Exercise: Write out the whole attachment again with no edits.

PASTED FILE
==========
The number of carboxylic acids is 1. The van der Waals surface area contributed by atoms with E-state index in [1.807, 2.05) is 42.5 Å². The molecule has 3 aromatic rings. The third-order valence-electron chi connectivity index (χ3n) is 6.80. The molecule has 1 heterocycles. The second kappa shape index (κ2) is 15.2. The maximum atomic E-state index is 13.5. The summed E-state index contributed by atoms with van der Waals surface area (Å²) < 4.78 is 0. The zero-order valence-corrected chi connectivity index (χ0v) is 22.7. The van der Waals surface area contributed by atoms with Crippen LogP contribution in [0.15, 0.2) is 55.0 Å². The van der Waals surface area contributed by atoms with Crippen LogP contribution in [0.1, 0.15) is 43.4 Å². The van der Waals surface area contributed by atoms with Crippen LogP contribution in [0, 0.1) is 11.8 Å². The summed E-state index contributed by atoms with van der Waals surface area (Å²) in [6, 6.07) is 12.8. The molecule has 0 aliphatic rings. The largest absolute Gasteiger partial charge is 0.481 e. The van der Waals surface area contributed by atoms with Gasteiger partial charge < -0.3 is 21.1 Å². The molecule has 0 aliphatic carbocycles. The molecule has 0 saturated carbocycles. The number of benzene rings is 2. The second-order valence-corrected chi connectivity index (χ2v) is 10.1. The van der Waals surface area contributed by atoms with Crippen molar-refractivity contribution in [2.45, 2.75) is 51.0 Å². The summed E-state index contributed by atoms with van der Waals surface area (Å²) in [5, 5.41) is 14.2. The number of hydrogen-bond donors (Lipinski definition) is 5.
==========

The number of carboxylic acids is 1. The van der Waals surface area contributed by atoms with E-state index in [1.807, 2.05) is 42.5 Å². The molecule has 3 aromatic rings. The third-order valence-electron chi connectivity index (χ3n) is 6.80. The molecule has 1 heterocycles. The second kappa shape index (κ2) is 15.2. The maximum atomic E-state index is 13.5. The summed E-state index contributed by atoms with van der Waals surface area (Å²) < 4.78 is 0. The zero-order valence-corrected chi connectivity index (χ0v) is 22.7. The van der Waals surface area contributed by atoms with Crippen LogP contribution in [0.15, 0.2) is 55.0 Å². The van der Waals surface area contributed by atoms with Crippen LogP contribution in [0.1, 0.15) is 43.4 Å². The van der Waals surface area contributed by atoms with Crippen LogP contribution in [0, 0.1) is 11.8 Å². The summed E-state index contributed by atoms with van der Waals surface area (Å²) in [6, 6.07) is 12.8. The molecule has 0 aliphatic rings. The largest absolute Gasteiger partial charge is 0.481 e. The van der Waals surface area contributed by atoms with Gasteiger partial charge < -0.3 is 21.1 Å². The molecule has 0 aliphatic carbocycles. The molecule has 0 saturated carbocycles. The number of benzene rings is 2. The second-order valence-corrected chi connectivity index (χ2v) is 10.1. The van der Waals surface area contributed by atoms with Crippen molar-refractivity contribution in [2.45, 2.75) is 51.0 Å². The summed E-state index contributed by atoms with van der Waals surface area (Å²) in [5, 5.41) is 14.2. The number of hydrogen-bond donors (Lipinski definition) is 5.